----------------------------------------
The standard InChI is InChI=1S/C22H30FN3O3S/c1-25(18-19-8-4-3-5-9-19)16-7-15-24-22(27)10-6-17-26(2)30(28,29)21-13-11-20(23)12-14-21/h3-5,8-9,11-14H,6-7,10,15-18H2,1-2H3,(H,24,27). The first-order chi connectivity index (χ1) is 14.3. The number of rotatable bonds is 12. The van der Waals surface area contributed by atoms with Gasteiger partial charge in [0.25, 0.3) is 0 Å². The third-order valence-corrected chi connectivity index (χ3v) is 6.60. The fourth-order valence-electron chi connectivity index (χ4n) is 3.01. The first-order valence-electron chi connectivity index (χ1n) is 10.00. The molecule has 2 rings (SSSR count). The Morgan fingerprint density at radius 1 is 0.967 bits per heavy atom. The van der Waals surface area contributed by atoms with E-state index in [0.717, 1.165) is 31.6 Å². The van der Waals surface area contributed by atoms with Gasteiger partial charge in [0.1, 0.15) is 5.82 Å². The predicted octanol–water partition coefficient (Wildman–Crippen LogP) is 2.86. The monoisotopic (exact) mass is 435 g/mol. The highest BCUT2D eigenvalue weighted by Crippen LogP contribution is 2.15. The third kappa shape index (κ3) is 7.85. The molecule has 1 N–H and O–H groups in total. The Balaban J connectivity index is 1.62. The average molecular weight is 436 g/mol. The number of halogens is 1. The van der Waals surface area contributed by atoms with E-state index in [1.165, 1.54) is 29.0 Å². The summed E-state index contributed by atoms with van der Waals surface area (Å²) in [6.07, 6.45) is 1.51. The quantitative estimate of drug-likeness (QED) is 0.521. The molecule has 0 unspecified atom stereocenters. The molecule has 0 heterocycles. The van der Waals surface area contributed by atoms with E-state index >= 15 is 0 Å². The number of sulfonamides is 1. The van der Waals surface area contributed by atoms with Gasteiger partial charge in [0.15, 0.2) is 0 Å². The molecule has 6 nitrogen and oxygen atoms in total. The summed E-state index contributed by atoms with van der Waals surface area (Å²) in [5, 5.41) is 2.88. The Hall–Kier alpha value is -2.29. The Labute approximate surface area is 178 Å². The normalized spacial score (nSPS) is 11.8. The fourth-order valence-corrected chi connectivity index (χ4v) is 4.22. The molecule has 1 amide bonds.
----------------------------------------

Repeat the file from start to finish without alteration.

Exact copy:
The standard InChI is InChI=1S/C22H30FN3O3S/c1-25(18-19-8-4-3-5-9-19)16-7-15-24-22(27)10-6-17-26(2)30(28,29)21-13-11-20(23)12-14-21/h3-5,8-9,11-14H,6-7,10,15-18H2,1-2H3,(H,24,27). The first-order chi connectivity index (χ1) is 14.3. The number of rotatable bonds is 12. The van der Waals surface area contributed by atoms with Gasteiger partial charge in [0.25, 0.3) is 0 Å². The third-order valence-corrected chi connectivity index (χ3v) is 6.60. The fourth-order valence-electron chi connectivity index (χ4n) is 3.01. The first-order valence-electron chi connectivity index (χ1n) is 10.00. The molecule has 2 rings (SSSR count). The Morgan fingerprint density at radius 1 is 0.967 bits per heavy atom. The van der Waals surface area contributed by atoms with E-state index in [0.717, 1.165) is 31.6 Å². The van der Waals surface area contributed by atoms with Gasteiger partial charge in [0.1, 0.15) is 5.82 Å². The predicted octanol–water partition coefficient (Wildman–Crippen LogP) is 2.86. The monoisotopic (exact) mass is 435 g/mol. The highest BCUT2D eigenvalue weighted by Crippen LogP contribution is 2.15. The third kappa shape index (κ3) is 7.85. The molecule has 1 N–H and O–H groups in total. The Balaban J connectivity index is 1.62. The average molecular weight is 436 g/mol. The number of halogens is 1. The van der Waals surface area contributed by atoms with E-state index in [1.165, 1.54) is 29.0 Å². The summed E-state index contributed by atoms with van der Waals surface area (Å²) in [6.07, 6.45) is 1.51. The quantitative estimate of drug-likeness (QED) is 0.521. The molecule has 0 unspecified atom stereocenters. The molecule has 0 heterocycles. The van der Waals surface area contributed by atoms with E-state index >= 15 is 0 Å². The number of sulfonamides is 1. The van der Waals surface area contributed by atoms with Gasteiger partial charge in [0.15, 0.2) is 0 Å². The molecule has 6 nitrogen and oxygen atoms in total. The summed E-state index contributed by atoms with van der Waals surface area (Å²) in [5, 5.41) is 2.88. The Hall–Kier alpha value is -2.29. The Labute approximate surface area is 178 Å². The normalized spacial score (nSPS) is 11.8. The fourth-order valence-corrected chi connectivity index (χ4v) is 4.22. The molecule has 1 amide bonds.